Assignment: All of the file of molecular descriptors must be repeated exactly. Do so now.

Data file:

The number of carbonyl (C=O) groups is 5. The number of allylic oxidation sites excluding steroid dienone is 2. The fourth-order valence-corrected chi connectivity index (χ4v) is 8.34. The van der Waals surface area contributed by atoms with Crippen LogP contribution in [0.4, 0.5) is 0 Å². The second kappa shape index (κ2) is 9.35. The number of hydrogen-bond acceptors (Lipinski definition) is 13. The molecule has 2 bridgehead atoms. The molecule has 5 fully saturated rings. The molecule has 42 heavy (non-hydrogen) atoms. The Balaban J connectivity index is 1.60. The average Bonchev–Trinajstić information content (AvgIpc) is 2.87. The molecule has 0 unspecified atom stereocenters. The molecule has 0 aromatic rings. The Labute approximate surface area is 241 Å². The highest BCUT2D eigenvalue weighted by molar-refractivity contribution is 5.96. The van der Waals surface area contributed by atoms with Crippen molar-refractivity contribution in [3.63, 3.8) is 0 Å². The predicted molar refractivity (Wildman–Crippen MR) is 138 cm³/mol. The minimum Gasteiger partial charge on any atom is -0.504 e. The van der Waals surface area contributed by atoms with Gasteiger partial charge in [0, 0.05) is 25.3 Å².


The number of carbonyl (C=O) groups is 5. The number of allylic oxidation sites excluding steroid dienone is 2. The fourth-order valence-corrected chi connectivity index (χ4v) is 8.34. The van der Waals surface area contributed by atoms with Crippen LogP contribution in [0.4, 0.5) is 0 Å². The second kappa shape index (κ2) is 9.35. The number of hydrogen-bond acceptors (Lipinski definition) is 13. The molecule has 2 bridgehead atoms. The molecule has 5 fully saturated rings. The molecule has 42 heavy (non-hydrogen) atoms. The Balaban J connectivity index is 1.60. The average Bonchev–Trinajstić information content (AvgIpc) is 2.87. The molecule has 0 unspecified atom stereocenters. The molecule has 0 aromatic rings. The Labute approximate surface area is 241 Å². The highest BCUT2D eigenvalue weighted by molar-refractivity contribution is 5.96. The van der Waals surface area contributed by atoms with Crippen molar-refractivity contribution in [3.63, 3.8) is 0 Å². The predicted molar refractivity (Wildman–Crippen MR) is 138 cm³/mol. The minimum Gasteiger partial charge on any atom is -0.504 e. The van der Waals surface area contributed by atoms with Gasteiger partial charge in [0, 0.05) is 25.3 Å².